Today the sun is out and the sky is blue, the temperature is very pleasant and we have had about four inches of rain in the past week. There is no place better to enjoy the first cool days of fall than in Mason, and with the rains no one seems to have many complaints, except perhaps for the need to rework the water gaps. One of the problems is that the mosquitoes seem to come out in even greater numbers, but the City will begin spraying for these pests throughout town later this week and we hope that this will be a very temporary nuisance. If you see the City truck with the sprayer in the back, realize it is moving slowly to get a good coverage, and if you have concerns about breathing the spray you might look for the article in this paper that shows the specific neighborhoods and streets we will be spraying on each day and evening.
Another issue that has been discussed a few times lately is the various complaints regarding the “paving” that the City did a month ago. It is true that we have received far more compliments regarding this project than complaints, and I have driven down some of the streets to be sure that I did not miss some issue that a citizen was bringing up. As I have looked at most of the specific streets, I have to say that the job was done to our expectations and I do not personally see the fact of poor workmanship or excessively rough roadways. I think the concerns may mostly come from the misunderstanding that what we have done for the past several years is top-coat sealing with tar and gravel rather than true paving where a road is completely rebuilt. To do full paving the existing road must be removed or ground up, a compacted soil base and then a layer of several inches of uniform small rocks is packed into place and a top layer of about 2 inches of hot set road mix is laid down and compressed into a road surface. If done correctly this creates a smooth road surface and is what most people think of as paving, but the cost is very significant and beyond the budget or capability of our rural town and seldom is done once a street is placed in service. What we do, and have contracted for many years, is a maintenance procedure that keeps older roads from deteriorating further from water getting into cracks and potholes and keeps the road surface whole and usable for many more years. It is strictly a top-coat procedure, and does not remove the regular dips, bumps and rough spots that happen in most roads through years of use. Our street crews do work for several months on all the streets to be seal coated to prepare them and remove all problems that are reasonable, but there remains the issues of topography and poor base structure and some problems are just beyond our capabilities or control to resolve. Our goal within the City is to preserve and maintain, to the best of our abilities, all of the infrastructure that provides for the continued enjoyment of our residents as they go about living and working in Mason.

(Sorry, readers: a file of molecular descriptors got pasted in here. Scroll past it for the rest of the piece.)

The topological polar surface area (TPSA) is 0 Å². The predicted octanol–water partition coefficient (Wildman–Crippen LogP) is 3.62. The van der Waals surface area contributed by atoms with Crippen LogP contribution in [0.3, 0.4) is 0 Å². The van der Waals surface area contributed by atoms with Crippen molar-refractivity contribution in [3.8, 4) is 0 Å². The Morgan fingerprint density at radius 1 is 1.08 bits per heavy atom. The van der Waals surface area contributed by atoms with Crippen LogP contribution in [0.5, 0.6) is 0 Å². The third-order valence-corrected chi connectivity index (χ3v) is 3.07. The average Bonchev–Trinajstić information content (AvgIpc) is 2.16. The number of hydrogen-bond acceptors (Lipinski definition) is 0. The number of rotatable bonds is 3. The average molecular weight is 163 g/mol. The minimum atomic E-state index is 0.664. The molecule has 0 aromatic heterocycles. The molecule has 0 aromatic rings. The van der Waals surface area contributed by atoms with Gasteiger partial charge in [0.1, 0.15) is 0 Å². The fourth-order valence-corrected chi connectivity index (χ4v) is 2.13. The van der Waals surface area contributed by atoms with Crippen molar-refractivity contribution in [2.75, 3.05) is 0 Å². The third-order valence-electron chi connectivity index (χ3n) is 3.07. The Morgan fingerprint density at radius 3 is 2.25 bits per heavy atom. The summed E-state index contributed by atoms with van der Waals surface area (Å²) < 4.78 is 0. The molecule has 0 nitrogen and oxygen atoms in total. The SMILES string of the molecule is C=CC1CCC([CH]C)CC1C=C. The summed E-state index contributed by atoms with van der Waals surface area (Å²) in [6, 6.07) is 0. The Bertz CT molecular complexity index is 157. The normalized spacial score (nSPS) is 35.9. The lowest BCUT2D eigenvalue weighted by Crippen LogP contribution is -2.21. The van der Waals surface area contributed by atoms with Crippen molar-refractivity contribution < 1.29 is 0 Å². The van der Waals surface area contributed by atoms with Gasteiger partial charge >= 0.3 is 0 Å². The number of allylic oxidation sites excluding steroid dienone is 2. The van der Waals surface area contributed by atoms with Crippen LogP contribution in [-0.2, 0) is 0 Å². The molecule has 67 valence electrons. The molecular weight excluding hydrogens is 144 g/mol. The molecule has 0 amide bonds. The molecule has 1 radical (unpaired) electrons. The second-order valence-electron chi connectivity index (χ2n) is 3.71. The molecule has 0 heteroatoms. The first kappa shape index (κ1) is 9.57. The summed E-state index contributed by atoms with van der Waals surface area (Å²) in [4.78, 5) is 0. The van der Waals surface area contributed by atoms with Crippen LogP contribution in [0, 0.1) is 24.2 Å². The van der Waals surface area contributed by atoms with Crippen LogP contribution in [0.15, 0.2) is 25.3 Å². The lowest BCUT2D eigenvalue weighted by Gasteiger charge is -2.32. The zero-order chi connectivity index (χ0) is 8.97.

One other concern was brought to my attention just today and that was the “sudden” growth of tall weeds and brush in the right of ways of some of our City streets. With the recent rains and now the very nice weather, it is certain that the weeds around town are growing at a significant rate, and our Street crews are already out and working on mowing the ROWs on our major streets. However, it may take them several days to get to all of the areas of town and they might not immediately get to the one location that is most important to you, but rest assured that we have several crews working at many different jobs around town and most of the issues that get brought to our attention are on one of the lists to be done. If you see something that needs to be done, or if you have a suggestion for some City project, we are glad to hear it but sometimes the real solution involves just a little patience until we can address it or until it is done or resolves itself. Mason is very certainly a great hometown, but there is always a little more to be done and this week we intend to work on a few of those to-do lists and keep our town on the road to getting better and better.
Your friend and neighbor, Brent Hinckley